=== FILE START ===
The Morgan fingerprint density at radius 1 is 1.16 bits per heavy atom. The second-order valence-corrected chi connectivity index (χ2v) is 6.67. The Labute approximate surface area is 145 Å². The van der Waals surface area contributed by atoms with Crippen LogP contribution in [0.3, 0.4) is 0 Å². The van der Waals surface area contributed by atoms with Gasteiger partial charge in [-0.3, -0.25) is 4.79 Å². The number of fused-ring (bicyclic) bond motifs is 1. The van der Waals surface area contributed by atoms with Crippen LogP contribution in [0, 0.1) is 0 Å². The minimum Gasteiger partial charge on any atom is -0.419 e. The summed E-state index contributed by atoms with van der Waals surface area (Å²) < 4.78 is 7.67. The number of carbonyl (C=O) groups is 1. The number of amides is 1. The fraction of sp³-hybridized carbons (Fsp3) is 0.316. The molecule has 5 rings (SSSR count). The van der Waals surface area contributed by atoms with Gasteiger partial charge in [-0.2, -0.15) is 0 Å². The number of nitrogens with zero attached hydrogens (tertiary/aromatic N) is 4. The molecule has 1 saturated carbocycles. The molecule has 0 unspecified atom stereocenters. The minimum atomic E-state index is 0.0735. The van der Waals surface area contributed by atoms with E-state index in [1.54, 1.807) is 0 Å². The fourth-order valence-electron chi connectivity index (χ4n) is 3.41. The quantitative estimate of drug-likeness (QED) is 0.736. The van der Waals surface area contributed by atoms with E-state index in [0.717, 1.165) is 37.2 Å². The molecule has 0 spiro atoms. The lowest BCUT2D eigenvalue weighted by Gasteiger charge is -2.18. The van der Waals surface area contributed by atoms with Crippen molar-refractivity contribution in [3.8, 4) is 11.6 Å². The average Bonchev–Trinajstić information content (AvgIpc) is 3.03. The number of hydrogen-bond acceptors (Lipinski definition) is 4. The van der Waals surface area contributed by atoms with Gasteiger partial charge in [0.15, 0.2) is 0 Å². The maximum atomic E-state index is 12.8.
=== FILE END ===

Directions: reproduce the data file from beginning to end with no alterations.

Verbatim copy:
The Morgan fingerprint density at radius 1 is 1.16 bits per heavy atom. The second-order valence-corrected chi connectivity index (χ2v) is 6.67. The Labute approximate surface area is 145 Å². The van der Waals surface area contributed by atoms with Crippen LogP contribution in [0.3, 0.4) is 0 Å². The van der Waals surface area contributed by atoms with Gasteiger partial charge in [-0.3, -0.25) is 4.79 Å². The number of fused-ring (bicyclic) bond motifs is 1. The van der Waals surface area contributed by atoms with Crippen LogP contribution in [0, 0.1) is 0 Å². The minimum Gasteiger partial charge on any atom is -0.419 e. The summed E-state index contributed by atoms with van der Waals surface area (Å²) < 4.78 is 7.67. The number of carbonyl (C=O) groups is 1. The number of amides is 1. The fraction of sp³-hybridized carbons (Fsp3) is 0.316. The molecule has 5 rings (SSSR count). The van der Waals surface area contributed by atoms with Gasteiger partial charge in [-0.2, -0.15) is 0 Å². The number of nitrogens with zero attached hydrogens (tertiary/aromatic N) is 4. The molecule has 1 saturated carbocycles. The molecule has 0 unspecified atom stereocenters. The minimum atomic E-state index is 0.0735. The van der Waals surface area contributed by atoms with E-state index in [1.54, 1.807) is 0 Å². The fourth-order valence-electron chi connectivity index (χ4n) is 3.41. The quantitative estimate of drug-likeness (QED) is 0.736. The van der Waals surface area contributed by atoms with E-state index in [0.717, 1.165) is 37.2 Å². The molecule has 0 spiro atoms. The lowest BCUT2D eigenvalue weighted by Gasteiger charge is -2.18. The van der Waals surface area contributed by atoms with Crippen molar-refractivity contribution in [3.8, 4) is 11.6 Å². The average Bonchev–Trinajstić information content (AvgIpc) is 3.03. The number of hydrogen-bond acceptors (Lipinski definition) is 4. The van der Waals surface area contributed by atoms with Gasteiger partial charge in [0.15, 0.2) is 0 Å². The maximum atomic E-state index is 12.8.